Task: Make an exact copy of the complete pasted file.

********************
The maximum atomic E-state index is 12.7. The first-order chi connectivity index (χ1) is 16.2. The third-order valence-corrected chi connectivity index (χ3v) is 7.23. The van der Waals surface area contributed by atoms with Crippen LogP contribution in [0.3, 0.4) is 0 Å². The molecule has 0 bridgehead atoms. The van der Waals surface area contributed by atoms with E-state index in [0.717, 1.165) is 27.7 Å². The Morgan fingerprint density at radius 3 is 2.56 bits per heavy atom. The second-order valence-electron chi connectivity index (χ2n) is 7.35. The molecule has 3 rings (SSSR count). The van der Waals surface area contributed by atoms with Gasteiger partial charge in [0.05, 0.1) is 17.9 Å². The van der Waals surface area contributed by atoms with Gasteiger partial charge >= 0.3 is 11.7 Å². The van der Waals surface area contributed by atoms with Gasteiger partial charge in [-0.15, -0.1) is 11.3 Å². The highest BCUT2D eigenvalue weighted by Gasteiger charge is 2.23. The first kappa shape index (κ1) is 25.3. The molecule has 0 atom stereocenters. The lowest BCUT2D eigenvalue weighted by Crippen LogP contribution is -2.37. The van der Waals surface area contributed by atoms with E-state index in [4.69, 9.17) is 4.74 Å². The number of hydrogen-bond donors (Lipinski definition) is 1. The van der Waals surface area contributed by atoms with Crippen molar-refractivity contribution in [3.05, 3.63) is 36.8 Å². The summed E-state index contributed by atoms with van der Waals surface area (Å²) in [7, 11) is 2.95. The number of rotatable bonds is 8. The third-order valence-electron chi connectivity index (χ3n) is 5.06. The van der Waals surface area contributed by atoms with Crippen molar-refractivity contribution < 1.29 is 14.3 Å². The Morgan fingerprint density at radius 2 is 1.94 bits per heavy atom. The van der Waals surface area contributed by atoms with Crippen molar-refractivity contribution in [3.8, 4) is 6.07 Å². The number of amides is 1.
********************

The maximum atomic E-state index is 12.7. The first-order chi connectivity index (χ1) is 16.2. The third-order valence-corrected chi connectivity index (χ3v) is 7.23. The van der Waals surface area contributed by atoms with Crippen LogP contribution in [0.3, 0.4) is 0 Å². The molecule has 0 bridgehead atoms. The van der Waals surface area contributed by atoms with E-state index in [0.717, 1.165) is 27.7 Å². The Morgan fingerprint density at radius 3 is 2.56 bits per heavy atom. The second-order valence-electron chi connectivity index (χ2n) is 7.35. The molecule has 3 rings (SSSR count). The van der Waals surface area contributed by atoms with Gasteiger partial charge in [0.05, 0.1) is 17.9 Å². The van der Waals surface area contributed by atoms with Gasteiger partial charge >= 0.3 is 11.7 Å². The van der Waals surface area contributed by atoms with Gasteiger partial charge in [-0.15, -0.1) is 11.3 Å². The highest BCUT2D eigenvalue weighted by Gasteiger charge is 2.23. The first kappa shape index (κ1) is 25.3. The molecule has 0 atom stereocenters. The lowest BCUT2D eigenvalue weighted by Crippen LogP contribution is -2.37. The van der Waals surface area contributed by atoms with E-state index in [4.69, 9.17) is 4.74 Å². The number of hydrogen-bond donors (Lipinski definition) is 1. The van der Waals surface area contributed by atoms with Crippen molar-refractivity contribution in [3.05, 3.63) is 36.8 Å². The summed E-state index contributed by atoms with van der Waals surface area (Å²) in [7, 11) is 2.95. The number of rotatable bonds is 8. The third-order valence-electron chi connectivity index (χ3n) is 5.06. The van der Waals surface area contributed by atoms with Crippen molar-refractivity contribution < 1.29 is 14.3 Å². The Morgan fingerprint density at radius 2 is 1.94 bits per heavy atom. The van der Waals surface area contributed by atoms with Crippen molar-refractivity contribution in [3.8, 4) is 6.07 Å². The number of amides is 1.